Astraluna is no stranger to stage and studio for solo artist Jennifer Birch has grounded experience in the music business having supplied backing vocals, rhythm guitar and keyboard at stadia and festivals across the world for fellow musician of the vibrant Leeds scene Corinne Bailey Rae. No wonder then that the first thing that struck me about “The Pass Of Storms”, her debut solo album, is its modern, accomplished and professional stance. One instantly perceives here be talent.
The individualistic sound that Astraluna creates is formed through harmonious vocals, looped and looped again to create a cathedral of sound on which to place her pitch perfect melody. Her voice is gracefully pure, strong with a gentle edge, the studio mix picking out the tunes perfectly from the potent choral accompaniment. Similarly, the ukulele timbre adds to this panorama of sound with a bright accentuated yet somehow warm enveloping thickness. A little bass and percussion add some colour and tonal variance but this reflecting core drives each of the ten elegantly recorded tracks.
The songs themselves are certainly at home in the zeitgeist of modern music, another artist breaking down the ukulele walls to present their talents beyond our happy four stringed clan. This said, the opening track, Rise and Fall, has a enchanting ukulele riff that would be home on any present-day Hawaiian radio station.
Play With Fire is a wonderful exponent of music built around a loop station in the mould of KT Tunstall, a driving harmony pushing along the bouncing verse perfectly and is truly the hook of the song. In contrast Don’t Hurry is a simpler affair but no less compelling with those sirenic harmonies and even such a stripped down style seizes one’s attention completely. I’m also very taken by the beginning of Soothe Me in particular. Here we have some ghostly “ooo’s” closely followed by a single pizzicato note ukulele rhythm beneath a tenacious lead vocal culminating in a simple chord, the title sung so cleanly, all notes reverberating into the cosmos. It’s quite astonishing that such a change in gusto and feel with a forceful and mesmerizing bite can come from such an elementary musical palette. A champion indeed for the power of minimalism.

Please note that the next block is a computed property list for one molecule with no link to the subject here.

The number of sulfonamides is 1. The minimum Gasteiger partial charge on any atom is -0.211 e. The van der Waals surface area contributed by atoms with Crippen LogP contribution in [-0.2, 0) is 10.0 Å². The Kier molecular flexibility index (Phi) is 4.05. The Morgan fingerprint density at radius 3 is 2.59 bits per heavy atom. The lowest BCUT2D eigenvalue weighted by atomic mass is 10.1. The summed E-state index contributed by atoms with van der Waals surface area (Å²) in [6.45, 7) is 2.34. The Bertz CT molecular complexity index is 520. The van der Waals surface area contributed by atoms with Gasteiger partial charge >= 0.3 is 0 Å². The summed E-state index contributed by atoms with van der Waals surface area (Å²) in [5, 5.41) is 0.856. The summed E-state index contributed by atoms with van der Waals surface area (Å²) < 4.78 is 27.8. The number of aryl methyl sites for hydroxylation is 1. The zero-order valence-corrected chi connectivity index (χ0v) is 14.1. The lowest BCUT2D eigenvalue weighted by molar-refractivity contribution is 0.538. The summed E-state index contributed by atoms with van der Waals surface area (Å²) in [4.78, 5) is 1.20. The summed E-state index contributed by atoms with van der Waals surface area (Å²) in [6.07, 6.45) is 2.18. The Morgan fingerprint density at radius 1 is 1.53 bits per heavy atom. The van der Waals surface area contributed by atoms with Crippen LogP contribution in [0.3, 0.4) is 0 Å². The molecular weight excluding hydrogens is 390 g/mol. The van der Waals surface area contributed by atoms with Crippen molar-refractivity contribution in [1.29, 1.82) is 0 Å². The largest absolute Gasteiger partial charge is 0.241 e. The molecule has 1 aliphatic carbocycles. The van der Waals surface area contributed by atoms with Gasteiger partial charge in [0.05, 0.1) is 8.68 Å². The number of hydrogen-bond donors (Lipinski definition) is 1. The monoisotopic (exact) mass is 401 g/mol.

“The Pass Of Storms” is one of the most contemporary sounding and polished ukulele releases I have come across to date. The layered celestial vocals atop a chiming ukulele sound, both sweetly wrapped in resonant reverb, create a haunting atmospheric and airy chamber to house Astraluna’s delicate songwriting gift.
This review first appeared in the fabulous UKE Magazine Issue 8 (December 2016).